"A further advantage of the nanocomposites according to the present invention is the large amount of the active iron compound inside the graphitic matrix. There is no need to purify the nanocomposites or add additional carbon after the pyrolysis when using as electrochemically active material in batteries. About 80 wt % of the obtained crude composite is active material, and, when used in an electrochemical storage cell such as a lithium battery, the active material yields to an amount of 72 wt % active material on the electrode upon adding 10 wt % of binder.
"Hence, the invention also provides electrochemically active material material containing a nanocomposite with intercalated FeF.sub.2-- or Fe.sub.2O.sub.3-nanoparticles in a graphitic carbon matrix as described in the invention. In a preferred embodiment, this electrochemically active material is for use in an electrochemical storage cell.
BRIEF DESCRIPTION OF THE DRAWINGS
"The following figures and examples are presented to provide a better understanding of the description of procedures and conceptual aspects of the invention.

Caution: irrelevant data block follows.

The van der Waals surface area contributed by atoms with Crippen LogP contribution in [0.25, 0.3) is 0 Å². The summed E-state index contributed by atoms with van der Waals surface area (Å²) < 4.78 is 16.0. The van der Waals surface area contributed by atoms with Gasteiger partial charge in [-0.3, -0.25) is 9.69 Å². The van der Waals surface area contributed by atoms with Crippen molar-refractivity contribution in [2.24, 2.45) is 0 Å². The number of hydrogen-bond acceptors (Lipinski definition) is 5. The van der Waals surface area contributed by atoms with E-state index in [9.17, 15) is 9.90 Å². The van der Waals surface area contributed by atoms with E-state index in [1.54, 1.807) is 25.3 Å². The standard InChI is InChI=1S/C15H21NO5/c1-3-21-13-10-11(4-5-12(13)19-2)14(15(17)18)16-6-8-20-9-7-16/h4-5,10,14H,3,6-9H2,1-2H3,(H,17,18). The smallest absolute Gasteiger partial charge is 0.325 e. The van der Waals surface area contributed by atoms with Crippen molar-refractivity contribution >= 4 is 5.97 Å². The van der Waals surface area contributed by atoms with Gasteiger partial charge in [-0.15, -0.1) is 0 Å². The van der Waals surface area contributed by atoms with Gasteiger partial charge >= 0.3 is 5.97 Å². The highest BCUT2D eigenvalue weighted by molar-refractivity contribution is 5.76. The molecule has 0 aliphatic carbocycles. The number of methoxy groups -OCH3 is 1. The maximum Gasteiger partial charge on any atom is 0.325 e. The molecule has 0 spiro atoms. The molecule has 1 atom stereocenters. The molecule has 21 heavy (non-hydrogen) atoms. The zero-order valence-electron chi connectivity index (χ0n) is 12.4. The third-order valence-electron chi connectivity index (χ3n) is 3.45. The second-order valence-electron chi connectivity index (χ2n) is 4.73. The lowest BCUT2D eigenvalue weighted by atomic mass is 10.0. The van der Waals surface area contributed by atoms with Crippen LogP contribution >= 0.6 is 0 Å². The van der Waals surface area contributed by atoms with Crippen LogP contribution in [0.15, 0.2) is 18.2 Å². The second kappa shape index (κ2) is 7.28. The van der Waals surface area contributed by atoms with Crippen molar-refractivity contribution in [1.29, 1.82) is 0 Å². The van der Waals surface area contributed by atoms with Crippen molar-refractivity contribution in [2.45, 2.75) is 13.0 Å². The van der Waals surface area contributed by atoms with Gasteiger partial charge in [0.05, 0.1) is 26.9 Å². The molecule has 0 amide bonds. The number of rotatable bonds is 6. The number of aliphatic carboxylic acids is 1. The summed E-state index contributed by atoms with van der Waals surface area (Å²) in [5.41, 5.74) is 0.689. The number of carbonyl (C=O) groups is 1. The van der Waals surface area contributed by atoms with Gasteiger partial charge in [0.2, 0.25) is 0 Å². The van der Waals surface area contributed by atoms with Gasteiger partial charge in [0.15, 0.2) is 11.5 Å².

"FIG. 1 show diagraoms of powder XRD patterns of Pristine CF.sub.1.1, C(FeF.sub.2).sub.0.55, ball milled CF.sub.1.1 and BM-C(FeF.sub.2).sub.0.55.
"FIG. 2 show diagrams of FT-IR spectra of CF.sub.1.1 pristine, ball milled CF.sub.1.1, C(FeF.sub.2).sub.0.55 and BM-C(FeF.sub.2).sub.0.55
"FIG. 3a is a TEM image and FIG. 3b is a schematic structure of C(FeF.sub.2).sub.0.55
"FIG. 4 is show powder XRD patterns of graphite oxide and graphite Fe.sub.2O.sub.3 nanocomposite.
"FIG. 5 shows electrochemical discharge/charge curves of C(FeF.sub.2).sub.0.55 (a) at 25.degree. C. (b) at 40.degree. C. and © corresponding differential capacity plot for the first three cycles; discharge/charge curves of BM-C(FeF.sub.2).sub.0.55 (d) at 25.degree. C. (e) at 40.degree. C. and (f) corresponding differential capacity plot for first three cycles.
"FIG. 6 shows electrochemical cycling of C(FeF.sub.2).sub.0.55 and BM-C(FeF.sub.2).sub.0.55 at 25.degree. C. and 40.degree. C.
"FIG. 7 shows electrochemical discharge/charge curves of C(Fe.sub.2O.sub.3)."
URL and more information on this patent application, see: Munnangi,
Keywords for this news article include: Anions, Carbon, Patents, Graphite, Minerals, Chemistry, Fluorides, Nanoscale, Nanoparticle, Nanotechnology, Electrochemical, Hydrofluoric Acid, Emerging Technologies.